A recent article in Medical Economics highlights the above unfair break for “nonprofit” hospitals. The author is Craig M Wax, Do, a primary care physician who is the vice president for health policy at Practicing Physicians of America and blogs on independent physician practices.
When Medicare got established in 1965, it’s aim was to provide medical insurance for the “aged” over 65, then the life expectancy. Medicaid was also established at the same time, but to provide means-tested insurance benefits for the “poor and indigent.” Medicaid from its inception until today provided reimbursement that didn’t cover the costs of care, so hospitals raised their asking list prices, called chargemaster pricing. In this way, they could recover a higher percent reimbursement from Medicare, private insurance, and self-pay patients.
Following the passage of Medicare, in 1969 the IRS removed the requirement that non-profit hospitals offer a portion of care without charge or at rates below cost. Revenue Ruling 69-545 created what has become known as the “community benefit standard.” A further competitive advantage was thus handed to hospitals, not available to independent physicians or other medical facilities.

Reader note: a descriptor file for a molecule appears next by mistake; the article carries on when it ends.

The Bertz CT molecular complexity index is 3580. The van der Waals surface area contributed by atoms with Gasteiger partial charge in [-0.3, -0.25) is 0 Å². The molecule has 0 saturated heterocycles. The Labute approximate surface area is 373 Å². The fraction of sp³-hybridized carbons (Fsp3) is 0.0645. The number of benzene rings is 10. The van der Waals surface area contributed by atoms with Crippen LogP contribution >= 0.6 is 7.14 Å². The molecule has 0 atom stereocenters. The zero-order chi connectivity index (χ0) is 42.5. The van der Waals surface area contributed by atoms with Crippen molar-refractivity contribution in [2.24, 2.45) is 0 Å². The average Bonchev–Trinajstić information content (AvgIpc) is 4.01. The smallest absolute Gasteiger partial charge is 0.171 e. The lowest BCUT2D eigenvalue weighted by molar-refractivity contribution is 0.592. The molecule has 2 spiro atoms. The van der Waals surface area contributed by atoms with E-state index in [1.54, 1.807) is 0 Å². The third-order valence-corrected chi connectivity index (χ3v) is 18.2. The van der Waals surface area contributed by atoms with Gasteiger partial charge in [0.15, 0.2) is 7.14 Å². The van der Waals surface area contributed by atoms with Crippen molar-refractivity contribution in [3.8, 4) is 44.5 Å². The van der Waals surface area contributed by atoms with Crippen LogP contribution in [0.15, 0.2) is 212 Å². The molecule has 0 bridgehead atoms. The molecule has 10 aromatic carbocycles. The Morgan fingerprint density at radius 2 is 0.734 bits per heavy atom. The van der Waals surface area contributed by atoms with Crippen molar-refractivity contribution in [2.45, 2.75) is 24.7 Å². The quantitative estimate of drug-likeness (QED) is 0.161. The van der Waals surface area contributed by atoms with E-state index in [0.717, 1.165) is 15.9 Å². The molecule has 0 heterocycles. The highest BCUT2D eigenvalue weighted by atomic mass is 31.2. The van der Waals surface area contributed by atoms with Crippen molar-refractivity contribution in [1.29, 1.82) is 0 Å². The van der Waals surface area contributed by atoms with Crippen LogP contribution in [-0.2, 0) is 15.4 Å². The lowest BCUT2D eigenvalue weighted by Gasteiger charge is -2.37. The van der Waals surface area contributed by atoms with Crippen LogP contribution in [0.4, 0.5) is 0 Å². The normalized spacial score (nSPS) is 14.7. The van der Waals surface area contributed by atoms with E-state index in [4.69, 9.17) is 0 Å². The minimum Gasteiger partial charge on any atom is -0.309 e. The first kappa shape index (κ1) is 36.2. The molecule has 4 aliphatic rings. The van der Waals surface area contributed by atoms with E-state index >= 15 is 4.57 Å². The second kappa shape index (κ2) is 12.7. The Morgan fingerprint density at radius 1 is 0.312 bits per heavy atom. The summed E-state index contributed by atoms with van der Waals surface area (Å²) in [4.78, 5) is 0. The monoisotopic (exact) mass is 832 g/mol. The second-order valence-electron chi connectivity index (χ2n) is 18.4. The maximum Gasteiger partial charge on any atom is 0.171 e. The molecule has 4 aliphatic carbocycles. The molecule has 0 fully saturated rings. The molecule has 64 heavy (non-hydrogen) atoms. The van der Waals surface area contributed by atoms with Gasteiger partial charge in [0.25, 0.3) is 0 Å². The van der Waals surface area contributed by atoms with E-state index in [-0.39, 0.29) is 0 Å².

In recent decades, as the unsustainability of Medicare has become clear, Congress, hand in hand with the HHS, has fixed Medicare prices. In addition to securing higher payment levels for hospitals relative to other sites of care, the hospital cartel raised prices on other patients to compensate further.
The disparity of the non-profit status combined with facility fees have encouraged hospital predatory acquisitions of independent physician practices. While independent practices close their doors, non-profit hospital systems are thriving.
While CEOs of non-profit hospitals average base salary was $595,781 in 2009, according to JAMA, the top earners have upped the ante since. In 2014, CHOP CEO Steven Altschuler received total pay of $4.7 million, according to a Philadelphia Inquirer report. In the same year, PENN CEO Ralph Mueller made $2.4 million dollars in salary and benefits, according to The Daily Pennsylvanian.
These shocking stats lead to an obvious question: Why should hospitals get a special tax exemption when other healthcare entities that offer more affordable care, like physician offices and independent labs, don’t?
So, hospitals dodge taxes, overcharge patients with inflated chargemaster prices, pay executives millions, and leave the state taxpayers holding the bag. It is time for hospitals to post prices, compete on price and quality, cancel their cronyism with government, and pay their fair share of taxes.
Read the full article here.